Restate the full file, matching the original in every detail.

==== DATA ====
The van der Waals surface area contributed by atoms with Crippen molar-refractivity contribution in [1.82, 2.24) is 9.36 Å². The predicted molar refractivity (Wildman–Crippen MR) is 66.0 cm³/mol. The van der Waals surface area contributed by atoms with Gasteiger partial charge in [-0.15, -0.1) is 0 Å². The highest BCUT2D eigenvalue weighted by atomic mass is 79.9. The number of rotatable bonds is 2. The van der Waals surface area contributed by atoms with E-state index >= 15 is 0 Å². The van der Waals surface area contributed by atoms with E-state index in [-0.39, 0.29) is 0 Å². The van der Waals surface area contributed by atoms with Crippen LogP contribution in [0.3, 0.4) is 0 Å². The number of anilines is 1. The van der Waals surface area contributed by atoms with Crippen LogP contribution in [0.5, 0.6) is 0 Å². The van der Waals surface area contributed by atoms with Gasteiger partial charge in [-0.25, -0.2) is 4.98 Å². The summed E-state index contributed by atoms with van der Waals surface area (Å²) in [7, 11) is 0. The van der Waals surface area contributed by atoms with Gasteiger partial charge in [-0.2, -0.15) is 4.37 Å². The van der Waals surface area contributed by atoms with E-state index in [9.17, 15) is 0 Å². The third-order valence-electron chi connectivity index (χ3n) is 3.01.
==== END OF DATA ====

The van der Waals surface area contributed by atoms with Crippen molar-refractivity contribution in [1.82, 2.24) is 9.36 Å². The predicted molar refractivity (Wildman–Crippen MR) is 66.0 cm³/mol. The van der Waals surface area contributed by atoms with Gasteiger partial charge in [-0.15, -0.1) is 0 Å². The highest BCUT2D eigenvalue weighted by atomic mass is 79.9. The number of rotatable bonds is 2. The van der Waals surface area contributed by atoms with E-state index >= 15 is 0 Å². The van der Waals surface area contributed by atoms with E-state index in [-0.39, 0.29) is 0 Å². The van der Waals surface area contributed by atoms with Crippen LogP contribution in [0.3, 0.4) is 0 Å². The number of anilines is 1. The van der Waals surface area contributed by atoms with Crippen LogP contribution in [0.5, 0.6) is 0 Å². The van der Waals surface area contributed by atoms with Gasteiger partial charge in [-0.25, -0.2) is 4.98 Å². The summed E-state index contributed by atoms with van der Waals surface area (Å²) in [7, 11) is 0. The van der Waals surface area contributed by atoms with Gasteiger partial charge in [-0.2, -0.15) is 4.37 Å². The van der Waals surface area contributed by atoms with E-state index in [9.17, 15) is 0 Å². The third-order valence-electron chi connectivity index (χ3n) is 3.01.